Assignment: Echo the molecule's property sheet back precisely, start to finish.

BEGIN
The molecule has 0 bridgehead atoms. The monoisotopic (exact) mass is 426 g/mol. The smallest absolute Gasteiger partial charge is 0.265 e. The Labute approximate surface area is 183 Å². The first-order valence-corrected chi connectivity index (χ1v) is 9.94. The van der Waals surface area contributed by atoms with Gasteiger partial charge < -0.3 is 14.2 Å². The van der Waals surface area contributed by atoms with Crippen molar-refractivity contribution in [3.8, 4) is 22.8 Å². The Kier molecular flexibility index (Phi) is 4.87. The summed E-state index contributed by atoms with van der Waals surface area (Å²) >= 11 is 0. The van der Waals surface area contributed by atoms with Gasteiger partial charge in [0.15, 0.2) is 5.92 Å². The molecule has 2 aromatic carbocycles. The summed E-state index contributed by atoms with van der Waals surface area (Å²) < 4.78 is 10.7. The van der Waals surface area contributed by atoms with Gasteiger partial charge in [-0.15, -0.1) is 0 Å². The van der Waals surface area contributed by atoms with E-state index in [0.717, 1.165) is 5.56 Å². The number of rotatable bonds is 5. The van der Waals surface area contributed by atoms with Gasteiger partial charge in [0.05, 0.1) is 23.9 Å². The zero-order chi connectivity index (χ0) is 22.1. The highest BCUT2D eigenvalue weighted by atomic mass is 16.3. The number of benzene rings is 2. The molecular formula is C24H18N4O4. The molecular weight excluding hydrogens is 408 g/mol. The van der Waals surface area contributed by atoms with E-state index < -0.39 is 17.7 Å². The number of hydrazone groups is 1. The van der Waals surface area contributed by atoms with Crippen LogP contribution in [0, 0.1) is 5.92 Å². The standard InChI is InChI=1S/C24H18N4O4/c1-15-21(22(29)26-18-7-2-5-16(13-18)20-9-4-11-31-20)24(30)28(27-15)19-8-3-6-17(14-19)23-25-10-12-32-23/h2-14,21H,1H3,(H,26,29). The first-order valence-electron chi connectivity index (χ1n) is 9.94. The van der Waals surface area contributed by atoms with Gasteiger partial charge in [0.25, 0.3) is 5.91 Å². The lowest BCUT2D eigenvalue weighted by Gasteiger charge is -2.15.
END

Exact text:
The molecule has 0 bridgehead atoms. The monoisotopic (exact) mass is 426 g/mol. The smallest absolute Gasteiger partial charge is 0.265 e. The Labute approximate surface area is 183 Å². The first-order valence-corrected chi connectivity index (χ1v) is 9.94. The van der Waals surface area contributed by atoms with Gasteiger partial charge < -0.3 is 14.2 Å². The van der Waals surface area contributed by atoms with Crippen molar-refractivity contribution in [3.8, 4) is 22.8 Å². The Kier molecular flexibility index (Phi) is 4.87. The summed E-state index contributed by atoms with van der Waals surface area (Å²) >= 11 is 0. The van der Waals surface area contributed by atoms with Gasteiger partial charge in [0.15, 0.2) is 5.92 Å². The molecule has 2 aromatic carbocycles. The summed E-state index contributed by atoms with van der Waals surface area (Å²) < 4.78 is 10.7. The van der Waals surface area contributed by atoms with Gasteiger partial charge in [-0.15, -0.1) is 0 Å². The van der Waals surface area contributed by atoms with E-state index in [0.717, 1.165) is 5.56 Å². The number of rotatable bonds is 5. The van der Waals surface area contributed by atoms with Gasteiger partial charge in [0.05, 0.1) is 23.9 Å². The zero-order chi connectivity index (χ0) is 22.1. The highest BCUT2D eigenvalue weighted by atomic mass is 16.3. The number of benzene rings is 2. The molecular formula is C24H18N4O4. The molecular weight excluding hydrogens is 408 g/mol. The van der Waals surface area contributed by atoms with E-state index < -0.39 is 17.7 Å². The number of hydrazone groups is 1. The van der Waals surface area contributed by atoms with Crippen LogP contribution in [0, 0.1) is 5.92 Å². The standard InChI is InChI=1S/C24H18N4O4/c1-15-21(22(29)26-18-7-2-5-16(13-18)20-9-4-11-31-20)24(30)28(27-15)19-8-3-6-17(14-19)23-25-10-12-32-23/h2-14,21H,1H3,(H,26,29). The first-order valence-electron chi connectivity index (χ1n) is 9.94. The van der Waals surface area contributed by atoms with Gasteiger partial charge in [0.25, 0.3) is 5.91 Å². The lowest BCUT2D eigenvalue weighted by Gasteiger charge is -2.15.